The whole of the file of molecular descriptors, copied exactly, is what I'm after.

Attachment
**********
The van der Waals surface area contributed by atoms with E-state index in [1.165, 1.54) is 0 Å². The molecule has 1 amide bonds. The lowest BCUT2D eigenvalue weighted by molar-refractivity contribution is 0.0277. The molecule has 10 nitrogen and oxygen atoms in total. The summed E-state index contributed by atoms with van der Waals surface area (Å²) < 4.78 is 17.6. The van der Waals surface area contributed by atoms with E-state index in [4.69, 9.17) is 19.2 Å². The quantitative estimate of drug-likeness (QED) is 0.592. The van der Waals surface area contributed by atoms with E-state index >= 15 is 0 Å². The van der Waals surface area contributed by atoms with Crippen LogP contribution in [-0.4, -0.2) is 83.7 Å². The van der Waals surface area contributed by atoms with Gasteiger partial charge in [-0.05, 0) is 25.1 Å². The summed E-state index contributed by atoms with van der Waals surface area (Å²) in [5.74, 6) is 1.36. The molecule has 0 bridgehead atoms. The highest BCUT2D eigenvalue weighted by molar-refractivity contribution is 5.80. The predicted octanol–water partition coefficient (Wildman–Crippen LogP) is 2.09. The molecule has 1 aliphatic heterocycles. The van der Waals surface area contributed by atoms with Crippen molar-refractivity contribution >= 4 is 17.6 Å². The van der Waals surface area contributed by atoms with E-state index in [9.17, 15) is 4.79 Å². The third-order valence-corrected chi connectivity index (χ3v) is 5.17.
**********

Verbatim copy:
The van der Waals surface area contributed by atoms with E-state index in [1.165, 1.54) is 0 Å². The molecule has 1 amide bonds. The lowest BCUT2D eigenvalue weighted by molar-refractivity contribution is 0.0277. The molecule has 10 nitrogen and oxygen atoms in total. The summed E-state index contributed by atoms with van der Waals surface area (Å²) < 4.78 is 17.6. The van der Waals surface area contributed by atoms with E-state index in [4.69, 9.17) is 19.2 Å². The quantitative estimate of drug-likeness (QED) is 0.592. The van der Waals surface area contributed by atoms with E-state index >= 15 is 0 Å². The van der Waals surface area contributed by atoms with Crippen LogP contribution in [-0.4, -0.2) is 83.7 Å². The van der Waals surface area contributed by atoms with Gasteiger partial charge in [-0.05, 0) is 25.1 Å². The summed E-state index contributed by atoms with van der Waals surface area (Å²) in [5.74, 6) is 1.36. The molecule has 0 bridgehead atoms. The highest BCUT2D eigenvalue weighted by molar-refractivity contribution is 5.80. The predicted octanol–water partition coefficient (Wildman–Crippen LogP) is 2.09. The molecule has 1 aliphatic heterocycles. The van der Waals surface area contributed by atoms with Crippen molar-refractivity contribution >= 4 is 17.6 Å². The van der Waals surface area contributed by atoms with E-state index in [9.17, 15) is 4.79 Å². The third-order valence-corrected chi connectivity index (χ3v) is 5.17.